Open-source moves into prosthetics

An open-source movement to design improvements for prosthetics heralds the coming trend of open-source hardware. And it could help thousands of Gulf War veterans.
Stephen Baker

Open-source software is old hat. But over the coming years we're going to be seeing more and more open-source hardware projects. Check out this initiative from The Open Prosthetics Project. They're inviting people to share design improvements in artificial limbs. According to Greg Milliken, ceo of Alibre Inc:

The group is basically driving “open source” design. Medical product designers can post new ideas for prosthetic devices as CAD files on the OPP web site, which are then available to the public free of charge. Prosthetic users or other designers can download the CAD data, customize or improve upon the prosthesis, and then repost the new design on the site. Users are free to take 3D models to a fabricator and have the hardware built for less than the cost of buying a manufactured limb.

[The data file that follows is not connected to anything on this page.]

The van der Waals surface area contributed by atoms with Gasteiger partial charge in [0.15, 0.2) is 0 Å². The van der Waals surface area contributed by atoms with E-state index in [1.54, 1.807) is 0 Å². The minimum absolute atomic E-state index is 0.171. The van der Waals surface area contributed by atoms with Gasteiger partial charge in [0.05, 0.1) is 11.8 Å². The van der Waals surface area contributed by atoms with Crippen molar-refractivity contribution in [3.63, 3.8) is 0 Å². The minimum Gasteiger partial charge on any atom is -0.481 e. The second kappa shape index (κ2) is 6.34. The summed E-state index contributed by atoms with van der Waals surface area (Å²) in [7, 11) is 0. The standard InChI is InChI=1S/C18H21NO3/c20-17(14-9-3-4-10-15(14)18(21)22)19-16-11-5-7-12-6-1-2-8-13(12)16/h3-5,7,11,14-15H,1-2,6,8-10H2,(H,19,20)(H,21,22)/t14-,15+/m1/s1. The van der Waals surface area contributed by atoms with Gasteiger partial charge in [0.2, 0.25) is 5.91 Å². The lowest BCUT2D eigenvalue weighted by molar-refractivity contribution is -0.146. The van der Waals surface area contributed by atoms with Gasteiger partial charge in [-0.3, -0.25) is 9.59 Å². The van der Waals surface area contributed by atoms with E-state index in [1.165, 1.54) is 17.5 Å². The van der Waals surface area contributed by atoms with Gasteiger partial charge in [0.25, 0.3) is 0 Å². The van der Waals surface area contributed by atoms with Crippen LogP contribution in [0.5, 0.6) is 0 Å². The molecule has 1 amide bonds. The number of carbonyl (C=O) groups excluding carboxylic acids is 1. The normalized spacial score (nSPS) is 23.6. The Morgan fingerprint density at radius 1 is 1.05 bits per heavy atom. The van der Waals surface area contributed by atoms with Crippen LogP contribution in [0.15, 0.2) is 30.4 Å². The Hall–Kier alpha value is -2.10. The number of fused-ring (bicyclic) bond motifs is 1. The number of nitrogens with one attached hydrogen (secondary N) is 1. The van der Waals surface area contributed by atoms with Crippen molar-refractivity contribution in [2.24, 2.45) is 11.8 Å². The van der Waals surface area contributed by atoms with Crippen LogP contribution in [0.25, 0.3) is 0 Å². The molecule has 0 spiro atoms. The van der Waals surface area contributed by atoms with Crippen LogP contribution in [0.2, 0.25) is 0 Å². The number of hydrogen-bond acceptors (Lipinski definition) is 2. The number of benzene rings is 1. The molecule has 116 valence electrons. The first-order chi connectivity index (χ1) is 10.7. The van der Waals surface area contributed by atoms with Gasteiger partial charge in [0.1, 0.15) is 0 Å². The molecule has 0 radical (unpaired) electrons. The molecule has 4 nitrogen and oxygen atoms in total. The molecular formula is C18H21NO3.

This open-source initiative could be immensely important. It could help thousands of veterans from Iraq and Afghanistan. And you can bet that many of them will have the network smarts to take advantage of it.

Before it's here, it's on the Bloomberg Terminal.